In August of 2008, I lost my father to a number of healthcare-associated infections including C. diff, MRSA, and pseudomonas. As I began my freshman year at Providence College the following week, I started doing research to learn more about what happened to my dad, and what I learned astonished me. HAIs infect approximately 1.7 million individuals annually in the United States alone, killing nearly 99,000 of those who become infected. I also learned that these infections are largely preventable.

As I learned more about healthcare-associated infections, I knew I had to do something to help bring that information to others. The perfect opportunity arose when I became a film minor, with the hope of eventually making a film to raise awareness. In January of 2012, I contacted Pat Mastors, who I had met the winter after my dad passed away. Pat lost her father in 2007 as a result of C. diff, and has since become a huge advocate for patient safety and awareness, creating the Patient Pod, which is a tool to help keep patients safe in hospitals, nursing homes, and other related environments. She has also been an immense help in the production of this film, as she put me in contact with a number of individuals across the country, and also set up my interview with Dr. David Lowe, an infectious disease specialist who saved the life of one of her close friends. Dr. Lowe’s interview was also immensely helpful, as he explained complicated scientific information in a way that the average person can easily understand.

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Healthcare-Associated Infections: A Silent Epidemic That Took My Father

In July of 2008, my father, Richard G. Croke Jr., went into the hospital for a surgery to remove a piece of his esophagus after being diagnosed with esophageal cancer the previous winter. While the initial chances of survival for this type of cancer were slim, six weeks of chemotherapy and radiation treatments left my dad cancer free. Although the esophagealectomy was an invasive procedure, we were told that the surgery would be the easy part of his journey now that he was cancer free.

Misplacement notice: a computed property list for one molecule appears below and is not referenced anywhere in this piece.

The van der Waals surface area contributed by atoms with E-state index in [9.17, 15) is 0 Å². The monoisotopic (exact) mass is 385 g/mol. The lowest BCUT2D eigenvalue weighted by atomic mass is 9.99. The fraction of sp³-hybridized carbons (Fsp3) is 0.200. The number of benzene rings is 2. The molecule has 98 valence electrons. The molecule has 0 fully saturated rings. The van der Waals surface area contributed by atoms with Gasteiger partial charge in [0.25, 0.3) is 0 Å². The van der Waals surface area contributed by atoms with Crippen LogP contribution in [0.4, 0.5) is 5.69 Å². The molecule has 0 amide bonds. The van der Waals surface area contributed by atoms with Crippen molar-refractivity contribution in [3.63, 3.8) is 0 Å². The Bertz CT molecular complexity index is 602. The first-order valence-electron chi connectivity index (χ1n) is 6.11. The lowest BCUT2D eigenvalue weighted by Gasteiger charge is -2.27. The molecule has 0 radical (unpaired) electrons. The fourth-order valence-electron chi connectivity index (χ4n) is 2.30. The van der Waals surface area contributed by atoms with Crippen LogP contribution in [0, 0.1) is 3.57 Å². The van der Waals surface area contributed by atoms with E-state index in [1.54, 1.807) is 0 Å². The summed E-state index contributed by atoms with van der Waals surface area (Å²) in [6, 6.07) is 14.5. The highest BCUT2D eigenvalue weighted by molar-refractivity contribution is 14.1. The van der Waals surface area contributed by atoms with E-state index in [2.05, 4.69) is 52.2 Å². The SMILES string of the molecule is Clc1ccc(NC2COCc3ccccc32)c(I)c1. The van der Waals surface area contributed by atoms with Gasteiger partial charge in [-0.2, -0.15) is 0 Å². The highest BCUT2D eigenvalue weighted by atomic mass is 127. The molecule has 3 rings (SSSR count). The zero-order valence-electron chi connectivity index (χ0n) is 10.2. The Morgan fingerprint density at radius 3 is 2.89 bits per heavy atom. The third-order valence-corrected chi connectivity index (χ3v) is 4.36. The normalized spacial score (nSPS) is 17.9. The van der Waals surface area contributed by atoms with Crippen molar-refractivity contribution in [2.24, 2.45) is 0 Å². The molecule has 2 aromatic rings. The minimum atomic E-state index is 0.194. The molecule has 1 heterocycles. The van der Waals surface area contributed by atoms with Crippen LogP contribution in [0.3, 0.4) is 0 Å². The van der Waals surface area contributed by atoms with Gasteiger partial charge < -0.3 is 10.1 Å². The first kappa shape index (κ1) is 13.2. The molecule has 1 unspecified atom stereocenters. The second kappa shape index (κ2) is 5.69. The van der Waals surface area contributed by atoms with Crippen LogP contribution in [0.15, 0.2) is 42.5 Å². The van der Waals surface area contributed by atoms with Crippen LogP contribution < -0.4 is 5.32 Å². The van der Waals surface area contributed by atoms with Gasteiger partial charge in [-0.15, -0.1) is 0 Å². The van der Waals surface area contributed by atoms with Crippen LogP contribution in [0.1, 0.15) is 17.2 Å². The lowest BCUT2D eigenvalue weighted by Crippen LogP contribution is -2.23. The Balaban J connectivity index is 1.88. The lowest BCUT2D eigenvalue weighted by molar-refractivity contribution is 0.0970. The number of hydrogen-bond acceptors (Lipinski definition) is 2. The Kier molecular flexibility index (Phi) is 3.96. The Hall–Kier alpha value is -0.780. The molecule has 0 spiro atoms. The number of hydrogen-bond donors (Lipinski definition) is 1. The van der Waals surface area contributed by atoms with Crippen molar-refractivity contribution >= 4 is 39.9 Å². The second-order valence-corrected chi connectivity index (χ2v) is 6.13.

The day after his surgery, I went to the hospital to visit him. He was up talking and cracking jokes in his usual manner. Everything seemed fine. Until we received a phone call from the hospital in the middle of the night saying that my dad was extremely ill and might not make it through the night. That was the beginning of the six weeks that changed our lives forever.

Upon entering his ICU room that night, my dad was full of almost 100 pounds of excess fluid, was attached to a number of IVs, and had a ventilator breathing for him. We were told that my dad was in septic shock, which was caused by MRSA entering the bloodstream through the contaminated central line on his foot. He spent six weeks in the hospital, and for a while was getting better until he caught C. diff about a month after the initial bout with sepsis.

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Dr. Cale Street, Vice President of Research, Profiled On CEO Clips

Ondine would like to congratulate Dr. Cale Street for being profiled on national TV via CEO Clips. In this video, Dr. Street touches upon the seriousness of antibiotic resistant superbugs and Ondine’s solution to this growing problem. MRSAidTM is a novel, non-antibiotic system designed to reduce the incidence of healthcare-associated infections (HAIs). In the US alone, more than 99,000 people die every year as a result of HAIs.